AngularJS - How to find when items are added or removed from collection

AngularJS provides a lot of features that some time we don't pay attention to or overlook. Other day somebody asked me a question about watching collection when new items are added or existing items are removed. Lot of developers tend to focus on using $watch method on scope to keep track of when changes happen to certain properties or objects in a scope. If you read the documentation for $watch, you will notice that it says that equality is compared by reference. What does this mean for collections? This means that once your object for a collection has been created, $watch will never be able to notify you when objects are added or removed because collection object itself has not changed. Only the inside content has changed. Unless you destroy the previous collection object itself and recreate it, $watch is not the method that you will be using.


$watchCollection is the method you will be using if you want to keep track of when items are added or removed from your collection object in angular scope. Syntax for $watch and $watchCollection is the same. $watchCollection will provide you access to new and old collection items. This will allow you to check what change has happened to items in the collection.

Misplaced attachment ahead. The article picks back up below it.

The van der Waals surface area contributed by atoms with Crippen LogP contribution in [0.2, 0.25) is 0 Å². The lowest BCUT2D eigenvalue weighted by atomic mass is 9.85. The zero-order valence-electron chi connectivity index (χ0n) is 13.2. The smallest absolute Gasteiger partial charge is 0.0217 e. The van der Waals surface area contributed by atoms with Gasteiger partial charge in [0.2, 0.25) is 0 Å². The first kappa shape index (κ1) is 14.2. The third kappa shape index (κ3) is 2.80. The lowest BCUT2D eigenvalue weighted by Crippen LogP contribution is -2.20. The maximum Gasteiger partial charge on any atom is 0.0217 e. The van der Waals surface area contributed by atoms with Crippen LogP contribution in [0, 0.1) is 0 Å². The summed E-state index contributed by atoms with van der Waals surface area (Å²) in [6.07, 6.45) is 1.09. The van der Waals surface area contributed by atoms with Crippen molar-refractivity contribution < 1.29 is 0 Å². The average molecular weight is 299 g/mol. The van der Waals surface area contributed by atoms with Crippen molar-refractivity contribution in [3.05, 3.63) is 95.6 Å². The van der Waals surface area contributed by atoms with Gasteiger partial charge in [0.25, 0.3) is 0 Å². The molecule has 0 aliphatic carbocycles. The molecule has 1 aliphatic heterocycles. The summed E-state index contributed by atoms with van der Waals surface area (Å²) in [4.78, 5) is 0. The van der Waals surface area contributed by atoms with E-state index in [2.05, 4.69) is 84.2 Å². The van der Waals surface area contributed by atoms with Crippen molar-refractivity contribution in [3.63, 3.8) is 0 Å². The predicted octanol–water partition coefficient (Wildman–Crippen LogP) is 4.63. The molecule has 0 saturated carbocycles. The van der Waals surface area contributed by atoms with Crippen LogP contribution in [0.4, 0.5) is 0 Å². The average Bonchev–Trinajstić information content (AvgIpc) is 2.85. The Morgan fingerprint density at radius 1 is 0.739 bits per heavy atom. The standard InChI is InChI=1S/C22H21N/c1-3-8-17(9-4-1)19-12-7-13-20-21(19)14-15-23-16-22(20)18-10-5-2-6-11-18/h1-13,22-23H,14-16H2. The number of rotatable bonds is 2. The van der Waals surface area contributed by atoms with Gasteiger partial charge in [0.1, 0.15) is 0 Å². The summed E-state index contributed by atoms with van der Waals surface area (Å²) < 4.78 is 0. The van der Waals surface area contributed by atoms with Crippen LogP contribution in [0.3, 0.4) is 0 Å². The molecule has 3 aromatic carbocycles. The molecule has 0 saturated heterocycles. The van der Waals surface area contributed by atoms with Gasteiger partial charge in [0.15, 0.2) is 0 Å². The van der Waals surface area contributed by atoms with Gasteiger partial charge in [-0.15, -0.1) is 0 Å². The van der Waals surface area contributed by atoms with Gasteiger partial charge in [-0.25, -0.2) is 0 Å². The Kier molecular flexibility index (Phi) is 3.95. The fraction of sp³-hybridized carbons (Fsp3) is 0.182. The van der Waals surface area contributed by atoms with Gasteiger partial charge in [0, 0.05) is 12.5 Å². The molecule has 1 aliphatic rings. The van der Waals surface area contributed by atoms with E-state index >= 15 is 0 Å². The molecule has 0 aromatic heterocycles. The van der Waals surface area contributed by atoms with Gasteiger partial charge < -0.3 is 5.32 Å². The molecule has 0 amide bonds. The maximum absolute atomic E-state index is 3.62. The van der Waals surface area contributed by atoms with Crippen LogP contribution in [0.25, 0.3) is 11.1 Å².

Here is an example of how I used it in one of my directives. The directive monitors are latency values are added to the collection. Based on that it processes the new values to create a line chart using D3.js.

 PortalApp.directive('latencyChart', [
 function() {
     var directiveObj = {
         restrict: 'E',
         scope: {
             latencies: '=',
         transclude: true,
         template:"<div id='latChart'><svg></svg></div>",
         link: function (scope, element, attr, ctrl) {
             var chartObj = null;
             var trimmedData = [];
    scope.$watchCollection('latencies', function (newVal, oldVal) {
                 trimmedData = newVal.slice(0, 10).reverse();
             var redraw = function() {
     return directiveObj;




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